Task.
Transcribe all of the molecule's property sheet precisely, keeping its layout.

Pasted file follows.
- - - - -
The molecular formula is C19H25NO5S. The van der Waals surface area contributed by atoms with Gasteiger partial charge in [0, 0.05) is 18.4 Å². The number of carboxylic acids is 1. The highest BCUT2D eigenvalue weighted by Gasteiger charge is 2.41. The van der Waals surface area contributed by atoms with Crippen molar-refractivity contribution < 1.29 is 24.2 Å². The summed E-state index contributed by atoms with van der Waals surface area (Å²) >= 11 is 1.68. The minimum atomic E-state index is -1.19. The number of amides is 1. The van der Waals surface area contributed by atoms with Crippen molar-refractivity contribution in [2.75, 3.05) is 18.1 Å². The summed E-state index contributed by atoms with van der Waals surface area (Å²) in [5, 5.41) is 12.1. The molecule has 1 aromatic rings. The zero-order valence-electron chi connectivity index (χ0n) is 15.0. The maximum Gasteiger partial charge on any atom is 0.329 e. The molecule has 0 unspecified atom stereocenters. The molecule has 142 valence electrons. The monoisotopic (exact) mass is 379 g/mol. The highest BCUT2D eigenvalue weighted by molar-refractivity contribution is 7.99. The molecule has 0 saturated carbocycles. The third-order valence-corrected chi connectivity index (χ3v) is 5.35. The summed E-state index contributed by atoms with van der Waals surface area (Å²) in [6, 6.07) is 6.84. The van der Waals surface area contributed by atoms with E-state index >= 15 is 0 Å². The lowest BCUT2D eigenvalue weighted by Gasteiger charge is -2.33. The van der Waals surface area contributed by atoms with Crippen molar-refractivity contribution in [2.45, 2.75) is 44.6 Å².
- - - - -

The molecular formula is C19H25NO5S. The van der Waals surface area contributed by atoms with Gasteiger partial charge in [0, 0.05) is 18.4 Å². The number of carboxylic acids is 1. The highest BCUT2D eigenvalue weighted by Gasteiger charge is 2.41. The van der Waals surface area contributed by atoms with Crippen molar-refractivity contribution < 1.29 is 24.2 Å². The summed E-state index contributed by atoms with van der Waals surface area (Å²) >= 11 is 1.68. The minimum atomic E-state index is -1.19. The number of amides is 1. The van der Waals surface area contributed by atoms with Crippen molar-refractivity contribution in [2.75, 3.05) is 18.1 Å². The summed E-state index contributed by atoms with van der Waals surface area (Å²) in [5, 5.41) is 12.1. The molecule has 1 aromatic rings. The zero-order valence-electron chi connectivity index (χ0n) is 15.0. The maximum Gasteiger partial charge on any atom is 0.329 e. The molecule has 0 unspecified atom stereocenters. The molecule has 142 valence electrons. The monoisotopic (exact) mass is 379 g/mol. The highest BCUT2D eigenvalue weighted by molar-refractivity contribution is 7.99. The molecule has 0 saturated carbocycles. The third-order valence-corrected chi connectivity index (χ3v) is 5.35. The summed E-state index contributed by atoms with van der Waals surface area (Å²) in [6, 6.07) is 6.84. The van der Waals surface area contributed by atoms with E-state index >= 15 is 0 Å². The lowest BCUT2D eigenvalue weighted by Gasteiger charge is -2.33. The van der Waals surface area contributed by atoms with Crippen molar-refractivity contribution in [2.45, 2.75) is 44.6 Å².